Gallery on Black Wall Street is bringing artists together to address Tulsa's racist past
TULSA, Oklahoma — “People are power!” That greeting is repeated as groups of people enter the Black Wall Street Gallery in Greenwood, Oklahoma. Those words serve not only as a message upon entering the space, but also a recognition of the communal unity that created the success of the historic Greenwood District, which was also known as Black Wall Street.
The neighborhood of Greenwood was once the center of black wealth in the United States. It was also the site of one of the worst instances of racial violence in U.S. history. In May 1921, the city’s Black Wall Street was decimated. The thriving community, which was made up of black-owned businesses, churches and homes, was bombed and burned to the ground by white mobs after a black man was accused of sexually assaulting a white woman. Thirty-five city blocks of the community were completely destroyed and it’s estimated that up to 300 people were killed. No one was ever prosecuted for the violence.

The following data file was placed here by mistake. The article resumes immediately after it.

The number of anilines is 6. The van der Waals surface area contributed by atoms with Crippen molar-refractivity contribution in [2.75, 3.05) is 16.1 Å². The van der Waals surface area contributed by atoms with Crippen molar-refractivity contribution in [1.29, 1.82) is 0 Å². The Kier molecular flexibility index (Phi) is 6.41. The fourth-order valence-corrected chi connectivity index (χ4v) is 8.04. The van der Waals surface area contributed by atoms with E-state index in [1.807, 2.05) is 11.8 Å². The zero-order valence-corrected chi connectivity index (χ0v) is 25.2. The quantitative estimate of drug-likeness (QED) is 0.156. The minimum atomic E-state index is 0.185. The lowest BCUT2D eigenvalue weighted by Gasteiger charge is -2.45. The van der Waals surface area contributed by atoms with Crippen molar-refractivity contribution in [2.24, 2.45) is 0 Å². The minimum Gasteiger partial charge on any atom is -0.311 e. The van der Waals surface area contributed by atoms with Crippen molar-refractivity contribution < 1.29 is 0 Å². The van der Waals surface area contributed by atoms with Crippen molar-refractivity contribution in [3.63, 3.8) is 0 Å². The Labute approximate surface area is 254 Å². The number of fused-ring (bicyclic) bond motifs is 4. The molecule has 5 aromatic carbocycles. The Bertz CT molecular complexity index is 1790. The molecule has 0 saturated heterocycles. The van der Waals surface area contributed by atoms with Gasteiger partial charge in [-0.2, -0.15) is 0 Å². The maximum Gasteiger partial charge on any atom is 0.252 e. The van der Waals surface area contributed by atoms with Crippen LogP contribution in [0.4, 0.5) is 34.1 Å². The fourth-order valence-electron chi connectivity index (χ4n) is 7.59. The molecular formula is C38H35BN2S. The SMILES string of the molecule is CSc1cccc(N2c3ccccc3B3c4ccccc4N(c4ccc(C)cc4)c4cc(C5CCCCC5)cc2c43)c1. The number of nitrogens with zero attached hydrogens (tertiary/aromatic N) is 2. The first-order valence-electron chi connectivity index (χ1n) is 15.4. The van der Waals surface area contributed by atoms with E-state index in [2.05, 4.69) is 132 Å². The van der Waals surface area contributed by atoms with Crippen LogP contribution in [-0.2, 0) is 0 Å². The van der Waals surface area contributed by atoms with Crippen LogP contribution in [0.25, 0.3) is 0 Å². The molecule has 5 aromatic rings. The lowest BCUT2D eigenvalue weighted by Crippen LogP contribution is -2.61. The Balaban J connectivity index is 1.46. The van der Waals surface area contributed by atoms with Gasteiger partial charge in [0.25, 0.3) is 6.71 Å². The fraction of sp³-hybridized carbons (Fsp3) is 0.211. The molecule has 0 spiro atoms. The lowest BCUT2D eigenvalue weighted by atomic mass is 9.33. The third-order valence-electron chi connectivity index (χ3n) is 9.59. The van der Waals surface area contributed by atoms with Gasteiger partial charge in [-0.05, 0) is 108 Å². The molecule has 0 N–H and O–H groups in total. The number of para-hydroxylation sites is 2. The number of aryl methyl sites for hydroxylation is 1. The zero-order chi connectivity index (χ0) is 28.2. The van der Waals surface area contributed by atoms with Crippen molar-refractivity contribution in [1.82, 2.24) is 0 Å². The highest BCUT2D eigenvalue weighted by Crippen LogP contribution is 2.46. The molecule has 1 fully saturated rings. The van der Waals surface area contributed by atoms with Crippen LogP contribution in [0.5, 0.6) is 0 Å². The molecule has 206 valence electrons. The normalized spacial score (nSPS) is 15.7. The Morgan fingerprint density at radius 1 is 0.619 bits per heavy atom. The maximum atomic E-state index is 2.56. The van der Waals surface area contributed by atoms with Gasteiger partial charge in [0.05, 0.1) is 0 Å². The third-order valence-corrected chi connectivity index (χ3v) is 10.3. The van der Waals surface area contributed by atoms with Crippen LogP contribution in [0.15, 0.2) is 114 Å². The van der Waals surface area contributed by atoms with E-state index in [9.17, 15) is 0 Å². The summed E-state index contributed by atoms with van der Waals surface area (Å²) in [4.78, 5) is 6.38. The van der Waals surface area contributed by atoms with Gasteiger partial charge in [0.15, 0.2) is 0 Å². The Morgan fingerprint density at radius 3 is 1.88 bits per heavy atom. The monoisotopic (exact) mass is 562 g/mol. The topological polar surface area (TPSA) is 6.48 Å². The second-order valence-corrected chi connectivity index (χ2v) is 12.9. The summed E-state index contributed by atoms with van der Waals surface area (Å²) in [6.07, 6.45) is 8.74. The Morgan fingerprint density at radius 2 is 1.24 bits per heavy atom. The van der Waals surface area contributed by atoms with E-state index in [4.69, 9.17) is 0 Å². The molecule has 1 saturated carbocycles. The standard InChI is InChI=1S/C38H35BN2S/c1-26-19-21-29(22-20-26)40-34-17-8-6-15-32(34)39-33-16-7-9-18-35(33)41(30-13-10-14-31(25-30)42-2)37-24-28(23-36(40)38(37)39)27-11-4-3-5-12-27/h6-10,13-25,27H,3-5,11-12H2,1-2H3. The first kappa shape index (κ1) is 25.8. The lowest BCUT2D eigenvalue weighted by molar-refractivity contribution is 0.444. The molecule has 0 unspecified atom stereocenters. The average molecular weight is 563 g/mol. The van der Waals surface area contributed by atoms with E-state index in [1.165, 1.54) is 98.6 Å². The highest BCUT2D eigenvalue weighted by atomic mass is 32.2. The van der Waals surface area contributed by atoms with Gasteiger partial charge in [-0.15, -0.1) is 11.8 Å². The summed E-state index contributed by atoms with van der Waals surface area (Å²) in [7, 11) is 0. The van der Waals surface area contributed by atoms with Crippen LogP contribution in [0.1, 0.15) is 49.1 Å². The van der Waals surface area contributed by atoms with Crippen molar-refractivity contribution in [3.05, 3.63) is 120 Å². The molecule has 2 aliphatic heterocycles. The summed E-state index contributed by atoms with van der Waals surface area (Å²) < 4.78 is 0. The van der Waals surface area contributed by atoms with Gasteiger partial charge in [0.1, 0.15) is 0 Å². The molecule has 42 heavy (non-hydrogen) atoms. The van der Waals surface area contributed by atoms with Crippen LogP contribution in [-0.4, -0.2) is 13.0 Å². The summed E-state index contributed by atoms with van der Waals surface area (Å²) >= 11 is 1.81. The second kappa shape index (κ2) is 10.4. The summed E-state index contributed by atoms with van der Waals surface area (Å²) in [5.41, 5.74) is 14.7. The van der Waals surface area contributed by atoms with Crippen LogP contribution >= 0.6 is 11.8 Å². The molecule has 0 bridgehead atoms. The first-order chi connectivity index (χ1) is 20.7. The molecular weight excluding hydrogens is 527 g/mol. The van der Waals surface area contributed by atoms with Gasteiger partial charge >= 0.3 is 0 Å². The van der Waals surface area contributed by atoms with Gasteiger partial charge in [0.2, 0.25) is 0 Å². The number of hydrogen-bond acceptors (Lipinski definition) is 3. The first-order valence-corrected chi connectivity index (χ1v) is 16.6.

Today, the Black Wall Street Gallery is part of Black Wall Street Arts, a nonprofit endeavor that includes the new art gallery and a theater company. The idea behind the gallery, which opened last September, was to use art as a vehicle to build community and create dialogue around issues of social justice. The paintings, pictures and sculptures in the gallery are mainly the works of two local artists for “The Conciliation Series.” Each month, the gallery pairs a black artist with a white artist
and features their art.
The goal of the yearlong series is to be a platform for local artists, especially black artists, to showcase their talents. Beyond that, the purpose of the exhibition is to create more positive relationships between the black and the white communities in Tulsa who have long been marred by the city’s racist past.
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